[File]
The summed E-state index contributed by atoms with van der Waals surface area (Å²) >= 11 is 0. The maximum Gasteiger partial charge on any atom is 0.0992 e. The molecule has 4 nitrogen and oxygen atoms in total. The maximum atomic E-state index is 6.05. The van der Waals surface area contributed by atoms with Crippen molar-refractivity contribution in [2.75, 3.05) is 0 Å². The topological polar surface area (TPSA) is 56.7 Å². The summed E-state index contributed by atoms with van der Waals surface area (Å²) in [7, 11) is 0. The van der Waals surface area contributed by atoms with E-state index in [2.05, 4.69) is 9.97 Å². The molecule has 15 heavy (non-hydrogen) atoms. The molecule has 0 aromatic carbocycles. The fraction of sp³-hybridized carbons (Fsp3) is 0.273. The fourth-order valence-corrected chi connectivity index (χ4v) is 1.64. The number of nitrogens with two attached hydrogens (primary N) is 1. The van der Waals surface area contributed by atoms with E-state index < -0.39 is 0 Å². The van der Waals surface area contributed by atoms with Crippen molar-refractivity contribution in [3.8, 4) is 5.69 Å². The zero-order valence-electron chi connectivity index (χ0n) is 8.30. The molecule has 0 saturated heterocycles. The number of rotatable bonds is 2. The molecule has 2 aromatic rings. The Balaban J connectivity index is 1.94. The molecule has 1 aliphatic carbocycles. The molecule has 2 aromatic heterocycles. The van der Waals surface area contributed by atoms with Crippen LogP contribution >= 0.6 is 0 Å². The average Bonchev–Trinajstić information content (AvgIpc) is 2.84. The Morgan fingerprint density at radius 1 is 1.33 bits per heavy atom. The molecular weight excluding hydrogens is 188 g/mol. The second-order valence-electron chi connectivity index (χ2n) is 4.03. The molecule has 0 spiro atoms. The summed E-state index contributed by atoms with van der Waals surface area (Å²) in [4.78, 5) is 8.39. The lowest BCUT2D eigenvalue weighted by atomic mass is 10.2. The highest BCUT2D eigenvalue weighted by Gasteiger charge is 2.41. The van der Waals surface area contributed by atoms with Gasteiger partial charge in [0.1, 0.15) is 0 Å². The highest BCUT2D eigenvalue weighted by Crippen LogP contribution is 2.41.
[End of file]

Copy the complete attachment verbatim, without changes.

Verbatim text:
The summed E-state index contributed by atoms with van der Waals surface area (Å²) >= 11 is 0. The maximum Gasteiger partial charge on any atom is 0.0992 e. The molecule has 4 nitrogen and oxygen atoms in total. The maximum atomic E-state index is 6.05. The van der Waals surface area contributed by atoms with Crippen molar-refractivity contribution in [2.75, 3.05) is 0 Å². The topological polar surface area (TPSA) is 56.7 Å². The summed E-state index contributed by atoms with van der Waals surface area (Å²) in [7, 11) is 0. The van der Waals surface area contributed by atoms with E-state index in [2.05, 4.69) is 9.97 Å². The molecule has 15 heavy (non-hydrogen) atoms. The molecule has 0 aromatic carbocycles. The fraction of sp³-hybridized carbons (Fsp3) is 0.273. The fourth-order valence-corrected chi connectivity index (χ4v) is 1.64. The number of nitrogens with two attached hydrogens (primary N) is 1. The van der Waals surface area contributed by atoms with E-state index < -0.39 is 0 Å². The van der Waals surface area contributed by atoms with Crippen molar-refractivity contribution in [3.8, 4) is 5.69 Å². The zero-order valence-electron chi connectivity index (χ0n) is 8.30. The molecule has 0 saturated heterocycles. The number of rotatable bonds is 2. The molecule has 2 aromatic rings. The Balaban J connectivity index is 1.94. The molecule has 1 aliphatic carbocycles. The molecule has 2 aromatic heterocycles. The van der Waals surface area contributed by atoms with Crippen LogP contribution >= 0.6 is 0 Å². The average Bonchev–Trinajstić information content (AvgIpc) is 2.84. The Morgan fingerprint density at radius 1 is 1.33 bits per heavy atom. The molecular weight excluding hydrogens is 188 g/mol. The second-order valence-electron chi connectivity index (χ2n) is 4.03. The molecule has 0 spiro atoms. The summed E-state index contributed by atoms with van der Waals surface area (Å²) in [4.78, 5) is 8.39. The lowest BCUT2D eigenvalue weighted by atomic mass is 10.2. The highest BCUT2D eigenvalue weighted by Gasteiger charge is 2.41. The van der Waals surface area contributed by atoms with Gasteiger partial charge in [0.1, 0.15) is 0 Å². The highest BCUT2D eigenvalue weighted by Crippen LogP contribution is 2.41.